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H.311

Introduced by   Representatives Martin of Springfield, Fisher of Lincoln, Frank of Underhill, French of Randolph, Koch of Barre Town, Maier of Middlebury, Nuovo of Middlebury and Pugh of S. Burlington

Referred to Committee on

Date:

Subject:  Health; parent-child centers; appropriation

Statement of purpose:  This bill proposes to appropriate funds to establish and support learning together programs through the Vermont network of parent‑child centers.

AN ACT RELATING TO PARENT-CHILD CENTERS

It is hereby enacted by the General Assembly of the State of Vermont:

Sec. 1.  FINDINGS

The general assembly finds that:

(1)  Thirteen parent-child centers currently offer learning together programs.  These centers include the Addison County Parent Child Center in Middlebury, the Family Center of Northwestern Vermont in St. Albans, the Family Place in Norwich, the Lamoille Family Center in Morrisville, the Lund Family Center in Burlington, the VNA/Maternal Child Health Services in Colchester, the Milton Family Community Center in Milton, the NEKCA Parent Child Center in St. Johnsbury, the NEKCA Parent Child Center in Newport, the Orange County Parent Child Center in Randolph, the Rutland County Parent Child Center in Rutland, the Springfield Area Parent Child Center in Springfield, and the Sunrise Family Resource Center in Bennington.

(2)  The Addison County parent-child center is a private, nonprofit family support and educational organization established in 1980 by concerned parents, professionals, and community members.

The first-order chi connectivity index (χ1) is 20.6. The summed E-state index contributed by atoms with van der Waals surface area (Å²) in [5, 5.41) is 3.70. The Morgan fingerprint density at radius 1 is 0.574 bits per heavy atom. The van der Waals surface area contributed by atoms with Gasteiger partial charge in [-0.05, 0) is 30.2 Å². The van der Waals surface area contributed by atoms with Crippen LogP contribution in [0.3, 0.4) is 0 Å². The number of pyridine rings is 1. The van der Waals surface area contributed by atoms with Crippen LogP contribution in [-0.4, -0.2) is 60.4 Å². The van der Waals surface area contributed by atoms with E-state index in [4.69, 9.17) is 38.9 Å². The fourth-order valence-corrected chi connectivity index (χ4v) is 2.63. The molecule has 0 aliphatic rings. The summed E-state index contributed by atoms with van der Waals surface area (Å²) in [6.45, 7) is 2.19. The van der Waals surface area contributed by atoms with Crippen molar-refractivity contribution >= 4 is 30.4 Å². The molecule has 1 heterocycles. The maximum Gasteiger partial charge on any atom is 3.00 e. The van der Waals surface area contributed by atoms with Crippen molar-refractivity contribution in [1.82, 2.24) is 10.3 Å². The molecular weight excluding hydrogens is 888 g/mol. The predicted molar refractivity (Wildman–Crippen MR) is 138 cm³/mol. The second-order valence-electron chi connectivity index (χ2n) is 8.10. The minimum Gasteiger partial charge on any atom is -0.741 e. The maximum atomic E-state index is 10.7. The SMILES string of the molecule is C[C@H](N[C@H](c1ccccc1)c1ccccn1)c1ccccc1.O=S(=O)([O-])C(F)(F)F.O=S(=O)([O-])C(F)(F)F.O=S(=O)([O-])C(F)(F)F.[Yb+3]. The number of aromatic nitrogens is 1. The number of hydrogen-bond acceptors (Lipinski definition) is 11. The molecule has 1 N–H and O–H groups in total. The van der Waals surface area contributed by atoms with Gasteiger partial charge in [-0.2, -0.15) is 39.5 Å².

(3)  Consistently, external evaluations of the Addison County

parent-child center conducted by Dr. Herman Meyers, professor of evaluation and research at the University of Vermont, and Dr. Cheryl Mitchell of the Vermont Research Partnership at the University and Action Research, Inc., have concluded that, as a direct result of its programs, significant progress has been made in the prevention of adolescent pregnancy, repeat pregnancy, low birth weight, infant mortality, child abuse, family violence, and other destructive behaviors.

(4)  Due to the exemplary outcomes experienced in Addison County, in 1988, the state of Vermont began funding parent-child centers.  Today 16 centers cover the state and offer eight core services, including home visits, early childhood services, parent education, parent support, on-site services, playgroups, information and referral, and community development.  They are funded by myriad state and local initiatives developed to support young families.  Reach Up and Healthy Babies Kids and Families are two of the programs that help fund the centers.  These initiatives, which cross the agency of human services and the department of education, are linked to assure coordination and nonduplication of efforts and to help families understand and eventually gain control of their own lives.  A specifically designed data system tracks outcomes across the various initiatives, each designed to meet the particular needs of its community.

(5)  The Addison County parent-child center offers in addition to the eight core services, an intensive, in-house training program for young parents, parents to be, and teens at risk of becoming parents too young, known as the learning together program.  This program provides the opportunity to build simultaneously self-esteem and communication skills and job readiness and retention skills, as well as parenting skills.  It is also an alternative education site supported by Addison County high schools.  Learning together participants spend half of their time each week in a job site under the supervision of an adult mentor.  The other half of their time is spent in a variety of academic classes, counseling, and topical workshops.  Wrap-around support services are provided through home visitors.

(6)  The well-tested outcomes of this Addison County program offer Vermont a prevention and early intervention model of great promise.